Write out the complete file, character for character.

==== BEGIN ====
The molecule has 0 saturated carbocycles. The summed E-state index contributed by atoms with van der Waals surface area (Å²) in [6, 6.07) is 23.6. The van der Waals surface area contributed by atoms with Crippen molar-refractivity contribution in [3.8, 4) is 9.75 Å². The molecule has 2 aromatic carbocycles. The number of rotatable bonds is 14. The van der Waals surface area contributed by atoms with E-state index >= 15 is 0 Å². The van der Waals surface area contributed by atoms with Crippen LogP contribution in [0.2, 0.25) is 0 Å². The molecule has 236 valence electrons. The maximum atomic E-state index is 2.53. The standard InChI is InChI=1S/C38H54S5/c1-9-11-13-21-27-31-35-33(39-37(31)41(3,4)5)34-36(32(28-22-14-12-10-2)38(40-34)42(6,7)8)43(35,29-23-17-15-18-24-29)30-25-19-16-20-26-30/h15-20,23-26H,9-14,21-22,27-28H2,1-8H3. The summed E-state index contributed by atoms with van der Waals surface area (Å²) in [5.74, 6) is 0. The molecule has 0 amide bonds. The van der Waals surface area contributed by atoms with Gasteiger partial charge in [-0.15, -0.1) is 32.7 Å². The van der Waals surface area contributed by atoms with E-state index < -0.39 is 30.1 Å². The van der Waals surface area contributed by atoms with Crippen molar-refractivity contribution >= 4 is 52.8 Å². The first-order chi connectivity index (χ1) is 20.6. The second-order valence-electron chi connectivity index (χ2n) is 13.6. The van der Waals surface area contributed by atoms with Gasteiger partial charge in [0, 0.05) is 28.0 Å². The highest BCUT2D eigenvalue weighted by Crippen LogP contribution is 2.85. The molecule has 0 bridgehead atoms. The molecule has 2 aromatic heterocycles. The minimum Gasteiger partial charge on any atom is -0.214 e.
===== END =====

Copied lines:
The molecule has 0 saturated carbocycles. The summed E-state index contributed by atoms with van der Waals surface area (Å²) in [6, 6.07) is 23.6. The van der Waals surface area contributed by atoms with Crippen molar-refractivity contribution in [3.8, 4) is 9.75 Å². The molecule has 2 aromatic carbocycles. The number of rotatable bonds is 14. The van der Waals surface area contributed by atoms with E-state index >= 15 is 0 Å². The van der Waals surface area contributed by atoms with Crippen LogP contribution in [0.2, 0.25) is 0 Å². The molecule has 236 valence electrons. The maximum atomic E-state index is 2.53. The standard InChI is InChI=1S/C38H54S5/c1-9-11-13-21-27-31-35-33(39-37(31)41(3,4)5)34-36(32(28-22-14-12-10-2)38(40-34)42(6,7)8)43(35,29-23-17-15-18-24-29)30-25-19-16-20-26-30/h15-20,23-26H,9-14,21-22,27-28H2,1-8H3. The summed E-state index contributed by atoms with van der Waals surface area (Å²) in [5.74, 6) is 0. The molecule has 0 amide bonds. The van der Waals surface area contributed by atoms with Gasteiger partial charge in [-0.15, -0.1) is 32.7 Å². The van der Waals surface area contributed by atoms with E-state index < -0.39 is 30.1 Å². The van der Waals surface area contributed by atoms with Crippen molar-refractivity contribution >= 4 is 52.8 Å². The first-order chi connectivity index (χ1) is 20.6. The second-order valence-electron chi connectivity index (χ2n) is 13.6. The van der Waals surface area contributed by atoms with Gasteiger partial charge in [0, 0.05) is 28.0 Å². The highest BCUT2D eigenvalue weighted by Crippen LogP contribution is 2.85. The molecule has 0 bridgehead atoms. The molecule has 2 aromatic heterocycles. The minimum Gasteiger partial charge on any atom is -0.214 e.